Here are 10 “strong” passwords generated using the excellent from pctools.com password generator.

ne3hebr4 fe5ec7ur
th55ucep 2rayaves
24astete 8hacruth
fathu4e7 5rubrast
tebra2ep 4awraph4

Now these passwords are all well and good but you are not likely to memorise them are you? Which means you will either write them down or you will just memorise one, which you would use everywhere. Once again breaking the rules.

So here is better way, which not only generates strong passwords, unique to each website but also makes them easy to remember !

First off choose 4 characters, a mix of letters and numbers (ideally more numbers then letters). These 4 characters are the only thing you will need to remember. For instance r085, which I will use in the examples below.

Next up, when you need a password for a website, take the first 4 characters of the website’s domain name and alternate them with the characters in your secret 4 character string, for example:

                f a c e
                   +      = fra0c8e5
                 r 0 8 5 

twitter.com     t w i t
                   +       = trw0i8t5
                 r 0 8 5 

gmail.com       g m a i
                   +       = grm0a8i5
                 r 0 8 5 

digg.com        d i g g
                   +       = dri0g8g5
                 r 0 8 5

And voila you get nice strong passwords, unique to every site !

Configuring a test SSL certificate for Jboss

I just had to set up a test certificate for my local install of Jboss 4.2.3 to try out some SSL code. It wasn’t completely obvious so here are some notes on how to do it.

First off you need to create a self-signed certificate. You do this using the keytools application that comes with Java. Open a command prompt and run the following command. You will need to change the path to your Jboss conf directory to reflect your install:

C:\>keytool -genkey -alias tomcat -keyalg RSA -keystore C:\jboss-4.2.3.GA\server\default\conf\localhost.keystore

When prompted use a password of changeit everywhere. It’s important that you answer localhost to the first question:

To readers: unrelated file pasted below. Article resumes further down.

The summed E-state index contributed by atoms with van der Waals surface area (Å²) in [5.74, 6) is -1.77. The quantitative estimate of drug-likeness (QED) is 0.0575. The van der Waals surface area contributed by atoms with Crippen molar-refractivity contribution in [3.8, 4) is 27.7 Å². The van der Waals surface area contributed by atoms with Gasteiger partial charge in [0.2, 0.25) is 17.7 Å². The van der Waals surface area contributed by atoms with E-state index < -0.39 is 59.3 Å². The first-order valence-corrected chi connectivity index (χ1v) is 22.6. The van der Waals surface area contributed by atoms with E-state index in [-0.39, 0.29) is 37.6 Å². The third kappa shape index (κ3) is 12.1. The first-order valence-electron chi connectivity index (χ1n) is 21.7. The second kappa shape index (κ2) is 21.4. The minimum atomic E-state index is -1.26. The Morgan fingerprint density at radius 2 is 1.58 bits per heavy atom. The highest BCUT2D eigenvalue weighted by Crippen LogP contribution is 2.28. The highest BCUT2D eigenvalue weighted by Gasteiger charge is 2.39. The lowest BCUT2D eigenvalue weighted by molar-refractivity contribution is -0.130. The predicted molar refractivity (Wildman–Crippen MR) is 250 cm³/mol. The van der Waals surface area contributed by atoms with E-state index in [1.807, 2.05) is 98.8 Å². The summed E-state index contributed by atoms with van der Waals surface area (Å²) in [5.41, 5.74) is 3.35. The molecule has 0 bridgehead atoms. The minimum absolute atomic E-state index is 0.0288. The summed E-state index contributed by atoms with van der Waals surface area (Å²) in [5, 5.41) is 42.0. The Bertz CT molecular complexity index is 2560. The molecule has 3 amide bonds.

Enter keystore password: changeit
Re-enter new password: changeit
What is your first and last name?

What is the name of your organizational unit?
What is the name of your organization?
What is the name of your City or Locality?
What is the name of your State or Province?
What is the two-letter country code for this unit?

Is CN=localhost, OU=Unknown, O=Unknown, L=Unknown, ST=Unknown, C=NZ correct?

Enter key password for
        (RETURN if same as keystore password): changeit
Re-enter new password: changeit

Next up you need to configure tomcat to create a SSL connector.

Edit C:\jboss-4.2.3.GA\server\default\deploy\jboss-web.deployer\server.xml and find the commented out SSL connector example, uncomment it and tweak it as follows:

<Connector port="8443" protocol="HTTP/1.1" SSLEnabled="true"
maxThreads="150" scheme="https" secure="true"
clientAuth="false" sslProtocol="TLS"

Finally add two System properties to your Jboss startup command to get the javax.net.ssl library to use your new keystore. These are only needed if you need to make SSL calls back to yourself. I needed them because I had CAS and 3 apps authenticating with CAS all running in the same dev Jboss instance:


Ok now browse to http://localhost:8443/

Your browser will complain about a self-signed certificate. Just follow your browser’s instructions to add this certificate as a security exception so you won’t be prompted again and you are all done.